This, we agree on. I'll add that I also find the obsessive interest of some people in the sex and/or gender of others to be at least as incomprehensible and deviant.

And the radical left demands special privileges for fringe groups by invoking the gay movement when, in reality, their agenda has nothing to do with gays.

Ah, yes, such lofty "special privileges" as not being fired or evicted or disowned or beaten to death solely for your actual or presumed gender or sexual orientation, as happens tragically often to people who are straight and cisgender. /s

I'll also point out that, should the shoe ever be on the other foot, non-discrimination protections like the Equality Act would also legally protect dyadic, heterosexual, and cisgender people from discrimination. If they were really as persecuted and reviled as some pundits claim, you'd think they'd be insisting it be passed.

The push for so-called bathroom bills are led by LBGTQ forces - which, by definition, encompasses gays -

It depends on which sort of bathroom bills he means. I'm pretty sure it's not LGBTQ+ forces that were behind North Carolina's HB2, for instance. But we'll assume he's referring to non-discrimination ordinances, since otherwise the rest of this goes from merely fallacious to utterly nonsensical.

He seems to have conveniently forgotten about that other type of bill anyway, considering that despite starting off with a lament about "extremists on both sides ... creating needless animosity and government intrusion", he's only connected government intrusion to one of those sides. Funny, I'd have thought screening people before they can pee would count as far more intrusive than, well, anything he's managed to come up with so far.

but the legislation being promoted would only serve people who identify as the opposite sex.

Not at all. It's mostly cisgender people who don't quite fit other people's idea of what a man or woman "should" look or sound or behave like who have been harassed, and sometimes even attacked or arrested, for being in the "wrong" bathroom. It's ironic in a way that a significant portion of transgender people simply go unnoticed, as has been the case in all of living memory, at the very least.

To oppose bathroom bills isn't anti-trans,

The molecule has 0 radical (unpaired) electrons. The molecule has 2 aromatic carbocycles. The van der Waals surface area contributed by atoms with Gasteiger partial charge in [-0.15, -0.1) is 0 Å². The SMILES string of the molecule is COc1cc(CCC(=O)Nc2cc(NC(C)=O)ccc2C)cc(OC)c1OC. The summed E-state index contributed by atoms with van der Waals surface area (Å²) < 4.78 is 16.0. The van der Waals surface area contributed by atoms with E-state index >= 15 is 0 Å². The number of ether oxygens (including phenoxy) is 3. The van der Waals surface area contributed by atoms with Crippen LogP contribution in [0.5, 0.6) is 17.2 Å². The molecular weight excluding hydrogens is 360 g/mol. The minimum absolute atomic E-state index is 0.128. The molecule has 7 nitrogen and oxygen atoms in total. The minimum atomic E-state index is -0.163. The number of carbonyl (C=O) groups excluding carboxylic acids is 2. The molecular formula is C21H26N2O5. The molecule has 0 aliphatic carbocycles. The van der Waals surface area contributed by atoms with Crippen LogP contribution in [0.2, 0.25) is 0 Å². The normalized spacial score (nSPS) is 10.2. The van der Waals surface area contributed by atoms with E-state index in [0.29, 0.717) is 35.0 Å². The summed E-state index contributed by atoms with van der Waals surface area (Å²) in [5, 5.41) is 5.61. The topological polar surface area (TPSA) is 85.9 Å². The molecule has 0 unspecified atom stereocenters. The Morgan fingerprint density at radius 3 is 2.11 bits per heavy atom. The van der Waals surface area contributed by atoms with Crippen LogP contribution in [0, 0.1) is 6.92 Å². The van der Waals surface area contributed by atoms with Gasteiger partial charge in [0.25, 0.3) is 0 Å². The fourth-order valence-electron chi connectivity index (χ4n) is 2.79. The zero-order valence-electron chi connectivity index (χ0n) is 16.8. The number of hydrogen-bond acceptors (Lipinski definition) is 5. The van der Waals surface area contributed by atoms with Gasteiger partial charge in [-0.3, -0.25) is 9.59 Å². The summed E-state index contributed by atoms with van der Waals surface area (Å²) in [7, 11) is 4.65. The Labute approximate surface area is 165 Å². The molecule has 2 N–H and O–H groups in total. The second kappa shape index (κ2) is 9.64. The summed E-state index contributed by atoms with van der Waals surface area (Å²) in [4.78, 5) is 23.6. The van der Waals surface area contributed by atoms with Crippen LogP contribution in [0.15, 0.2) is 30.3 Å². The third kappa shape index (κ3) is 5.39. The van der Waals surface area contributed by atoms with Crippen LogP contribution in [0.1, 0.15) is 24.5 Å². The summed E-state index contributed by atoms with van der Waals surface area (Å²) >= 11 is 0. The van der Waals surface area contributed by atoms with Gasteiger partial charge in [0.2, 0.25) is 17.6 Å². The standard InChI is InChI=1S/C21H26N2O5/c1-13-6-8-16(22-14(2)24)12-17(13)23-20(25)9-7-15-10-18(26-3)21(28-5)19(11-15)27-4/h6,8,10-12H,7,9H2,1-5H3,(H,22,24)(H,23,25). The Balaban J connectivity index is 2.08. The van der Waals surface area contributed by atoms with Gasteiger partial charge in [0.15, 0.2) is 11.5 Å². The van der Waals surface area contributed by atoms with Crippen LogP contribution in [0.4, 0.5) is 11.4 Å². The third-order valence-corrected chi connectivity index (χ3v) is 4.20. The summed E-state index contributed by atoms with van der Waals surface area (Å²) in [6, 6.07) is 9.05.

Of course it is. What else is there to call opposition to policy that would make trans people safer and less anxious, with no demonstrable downside?

and certainly not anti-gay.

In theory, perhaps not, but in practice, there's an awful lot of gay people who don't conform to gender norms. So, yes, it is, in effect, anti-gay as well.

Above all, the issue is about safety and security, especially for women. What parents in their right minds - Republican or Democrat, gay or straight - would feel comfortable sending their young daughter into the ladies' bathroom where a man, who on feelings of being a woman, might be using the same facility?

Never mind that women can be predators, too. Or that bathroom doors have never actually kept out anyone who wants to go through them. Or so many other problems with this line of argument that ought to be readily apparent with a little thought. If people want to creep on other people, they don't usually dress up for the occasion.

And if someone were to attempt formal enforcement of who uses what bathroom, how would they go about it? Driver's licenses? People have been using fake IDs since there have been IDs to fake. Birth certificates? No one carries those around with them. Genital checks? That's sexual assault. Genetic testing? That can take weeks, not to mention the cost. And we haven't even mentioned inconclusive results yet.

Far from being bigoted, opposition is rooted in avoiding voyeurs, pedophiles, and other lurking predators.

This drivel has been thoroughly and repeatedly debunked. Non-discrimination policies and ordinances, some in place for over twenty years, have had no measurable effect on any of these supposed risks. As even the hate group MassResistance admitted late in 2018 while advising their followers to change tactics, this is a concocted argument meant to manipulate people's emotions while avoiding any meaningful discussion. Far from being sensible, opposition is rooted in fearmongering about minimal risks that have no factual connection to where transgender people are allowed to pee. Which, in other words, makes it bigoted.

Especially since scaremongering makes people less safe.

Under such laws, high school boys could legally access girls' locker rooms, since no one could disprove their feelings of identity.